Power market intervention where state would pay energy suppliers one of the options considered to shield consumers from high bills, media reports state

0
331

After gas and electricity prices have seen an unprecedented and unexpected rise throughout 2021, discussions on how consumers could be shielded from a further expected rise to utility bills are reported to be taking place.

According to Financial Times, an idea known as a temporary price stabilisation mechanism is being promoted by energy companies.

Under this proposal, the state would make payments to energy suppliers when wholesale gas prices rise sharply over a certain threshold to avoid passing the cost on to consumers.

This type of price stabilisation solution has never been required on the domestic energy market before.

According to media reports, it is understood that other ideas are also being considered and the energy industry and the government are in talks about the best approach to take.

However, the exact method of helping consumers has not yet been decided.

According to new research published this week by the Resolution Foundation, the number of households suffering from ‘fuel stress’ – spending at least 10 per cent of their family budgets on energy bills – is set to treble overnight to 6.3 million households when the new energy price cap comes into effect on April 1.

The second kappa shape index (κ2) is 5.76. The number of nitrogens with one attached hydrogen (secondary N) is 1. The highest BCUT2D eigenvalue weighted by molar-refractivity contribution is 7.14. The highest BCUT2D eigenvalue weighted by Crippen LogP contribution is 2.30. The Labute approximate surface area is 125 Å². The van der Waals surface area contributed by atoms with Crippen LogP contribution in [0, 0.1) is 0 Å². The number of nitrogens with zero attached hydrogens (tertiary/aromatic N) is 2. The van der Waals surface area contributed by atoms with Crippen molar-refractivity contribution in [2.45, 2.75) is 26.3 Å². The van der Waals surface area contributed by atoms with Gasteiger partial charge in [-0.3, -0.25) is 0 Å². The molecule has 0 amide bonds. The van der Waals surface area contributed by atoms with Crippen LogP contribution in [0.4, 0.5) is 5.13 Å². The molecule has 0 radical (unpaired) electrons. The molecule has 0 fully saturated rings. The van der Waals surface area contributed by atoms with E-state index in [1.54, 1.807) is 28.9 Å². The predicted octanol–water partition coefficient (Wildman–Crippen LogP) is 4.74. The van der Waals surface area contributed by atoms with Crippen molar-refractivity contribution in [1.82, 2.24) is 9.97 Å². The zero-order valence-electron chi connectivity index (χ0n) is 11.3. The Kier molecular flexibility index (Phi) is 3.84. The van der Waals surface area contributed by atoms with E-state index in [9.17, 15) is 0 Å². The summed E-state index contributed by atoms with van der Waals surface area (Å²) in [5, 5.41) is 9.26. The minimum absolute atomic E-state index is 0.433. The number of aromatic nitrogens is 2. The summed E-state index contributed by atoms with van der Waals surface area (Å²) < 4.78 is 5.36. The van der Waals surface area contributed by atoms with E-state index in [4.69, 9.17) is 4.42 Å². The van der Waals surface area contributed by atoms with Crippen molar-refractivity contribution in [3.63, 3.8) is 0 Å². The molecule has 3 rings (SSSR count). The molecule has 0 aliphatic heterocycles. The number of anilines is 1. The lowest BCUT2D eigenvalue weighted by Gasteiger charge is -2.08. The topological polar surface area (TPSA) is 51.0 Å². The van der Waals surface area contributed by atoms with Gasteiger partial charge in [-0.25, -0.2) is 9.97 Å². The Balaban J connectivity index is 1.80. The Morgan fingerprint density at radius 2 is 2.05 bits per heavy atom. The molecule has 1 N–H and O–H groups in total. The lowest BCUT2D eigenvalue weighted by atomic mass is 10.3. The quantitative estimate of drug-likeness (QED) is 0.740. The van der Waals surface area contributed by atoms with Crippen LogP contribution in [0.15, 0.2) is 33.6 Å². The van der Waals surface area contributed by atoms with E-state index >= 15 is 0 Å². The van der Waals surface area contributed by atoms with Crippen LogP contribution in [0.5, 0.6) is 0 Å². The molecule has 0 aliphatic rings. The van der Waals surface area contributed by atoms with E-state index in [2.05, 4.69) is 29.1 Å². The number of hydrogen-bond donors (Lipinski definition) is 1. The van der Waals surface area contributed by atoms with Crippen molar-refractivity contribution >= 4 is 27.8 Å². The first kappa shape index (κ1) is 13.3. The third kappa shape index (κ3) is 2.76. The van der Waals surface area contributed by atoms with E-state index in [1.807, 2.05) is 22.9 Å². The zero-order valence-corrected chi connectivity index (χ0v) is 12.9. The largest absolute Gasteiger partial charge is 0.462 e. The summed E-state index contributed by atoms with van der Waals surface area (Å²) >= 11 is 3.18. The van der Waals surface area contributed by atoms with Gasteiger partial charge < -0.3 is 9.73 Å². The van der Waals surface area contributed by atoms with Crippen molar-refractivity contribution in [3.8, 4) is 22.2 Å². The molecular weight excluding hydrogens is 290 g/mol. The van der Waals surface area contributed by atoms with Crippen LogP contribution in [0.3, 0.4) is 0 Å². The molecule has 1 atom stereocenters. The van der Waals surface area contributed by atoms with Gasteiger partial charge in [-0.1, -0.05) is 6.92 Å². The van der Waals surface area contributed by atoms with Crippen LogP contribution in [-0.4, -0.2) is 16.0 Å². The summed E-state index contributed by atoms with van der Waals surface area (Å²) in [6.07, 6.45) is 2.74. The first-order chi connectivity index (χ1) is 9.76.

Last week, Boris Johnson rejected the idea of cutting VATs on energy bills. According to the Mirror, the Prime Minister later described this measure as “a blunt instrument” and is likely to settle on a mixture of measures to help consumers.

The new Resolution Foundation report notes that the Government is rightly considering ways to mitigate rising energy bills, and should target support at lower income households.

According to their research, the most effective way to support lower-income families is through the benefits system, with a faster-than-currently-planned uprating of benefits in April (benefits are set to rise by 3.1 per cent).

Alternatively, an additional payment based on the Warm Homes Discount (WHD) could be pursued. However, the policy would require ‘major surgery’ in order to make it for purpose.

The report adds that the Government may also want to take action to cut everyone else’s energy bills too.

According to the Foundation, this could be achieved by spreading the costs of energy firm failure over a number of years (reducing bills by up to £65) and temporarily transferring the social and environmental levies needed to future-proof Britain’s energy supply from bills to general taxation.

While short term measures are ‘clearly needed’, the Foundation states, the medium- and long-term solution to energy price shocks is ‘reform of our energy market, better insulating our homes, and reducing our dependence on natural gas via an accelerated move to heat pumps, and the rollout of renewable and nuclear electricity.’